C# - what's new in C# 4.0?

You will need Visual Studio 2010 or higher. (Released April 2010). .NET Framework. 4.0.


Summary:


1) Dynamic binding


Any type declared as dynamic bypasses compile time type checking. The type is assumed to support any operation.


  void TestDynamic()
  {
      // create an anonymous type
      var anon = new { Name = "Richard" };
  
      Output1(anon);
      Output2(anon);
  }
  
  private void Output1(object anon)
  {
      // this will generate a compile time error
      Console.WriteLine(anon.Name);
  }
  
  private void Output2(dynamic anon)
  {
      // this will print 'Richard'
      Console.WriteLine(anon.Name);
  }
  

2) Named and optional arguments


Optional arguements are similar to c++ default parameters.
Named arguments must come after the unnamed ones.


  void LogError(string message, bool showAssert = false, bool logToFile = false)
  {
      // message is required
      // showAssert is optional
  }
  
  void Test()
  {
      // demonstration of optional argument
      LogError("error1"); // assert false, to-file: false
  
      // demonstration of named argument
      LogError("error1", logToFile: true); // assert false, to-file: true
  }
  

3) Generic co- and contravariance


Generic interfaces and delegates can mark their type parameters as co-variant with the keyword [out], and contra-variant with the keyword [in].

covariance [out] allows matching with a more derived (more specific) type.
contravariance [in] allows matching with a less derived (less specific) type.


A covariant example:


  // a covariant interface
  interface IList<out T>
  {
  }
  
  // implementation of IList
  class List<T> : IList<T>
  {
  }
  
  void Main()
  {
      IList<Object> objectList = new List<Object>();
      IList<String> stringList = new List<String>();
  
      // This is a co-variant assignment (to a more derived type)
      // This works because the IList interface is covariant via the out keyword.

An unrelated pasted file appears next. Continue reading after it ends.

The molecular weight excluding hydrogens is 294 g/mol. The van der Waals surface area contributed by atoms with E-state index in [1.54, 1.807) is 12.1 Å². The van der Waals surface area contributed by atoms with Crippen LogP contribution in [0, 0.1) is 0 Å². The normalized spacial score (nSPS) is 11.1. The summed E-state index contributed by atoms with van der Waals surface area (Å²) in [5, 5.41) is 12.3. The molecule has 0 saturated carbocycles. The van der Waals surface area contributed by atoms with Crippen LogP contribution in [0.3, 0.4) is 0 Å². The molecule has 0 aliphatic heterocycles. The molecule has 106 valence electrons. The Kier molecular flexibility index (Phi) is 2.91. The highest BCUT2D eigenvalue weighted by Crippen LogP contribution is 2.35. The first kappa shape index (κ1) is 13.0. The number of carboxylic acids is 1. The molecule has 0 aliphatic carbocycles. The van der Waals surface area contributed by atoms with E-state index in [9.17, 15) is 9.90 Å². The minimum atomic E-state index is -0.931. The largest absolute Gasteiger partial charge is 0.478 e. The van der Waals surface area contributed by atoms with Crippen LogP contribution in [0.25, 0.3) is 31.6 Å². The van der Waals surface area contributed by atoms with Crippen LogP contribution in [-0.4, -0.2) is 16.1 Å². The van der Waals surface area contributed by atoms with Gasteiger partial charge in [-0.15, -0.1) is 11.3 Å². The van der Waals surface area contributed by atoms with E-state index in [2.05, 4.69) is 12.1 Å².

objectList = stringList;
  
      // If the interface is not marked as contravariant, the compiler will report the error
      // Error CS0266  Cannot implicitly convert type 'IList<object>' to 'IList<string>'
  }
  

A contravariant example:


  // a contravariant interface
  interface IList<in T>
  {
  }
  
  // implementation of IList
  class List<T> : IList<T>
  {
  }
  
  void Test()
  {
      // Contravariance [in] allows matching with a less derived type
      IList<String> stringList = new List<object>();
  
      // If the interface is not marked as covariant, the compiler will report the error
      // Error CS0266  Cannot implicitly convert type 'IList<string>' to 'IList<object>'
  }
  

4) Embedded interop types ("NoPIA")


To call a COM object from a .NET assembly, you need an interop assembly.

The interop assembly is a generated assembly that contains the set of types that a particular COM object exposes to .NET.
If an interop assembly is not provided by the component publisher, one can be generated from the command line.
If an interop assembly is provided by the publisher, it is called the Primary Interop Assembly, or PIA. If a PIA is available, it should be used in preference to a generated one.


C# 4.0 allows this COM interop type information to be embedded into the calling assembly, instead of deploying a separate file.

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© Richard McGrath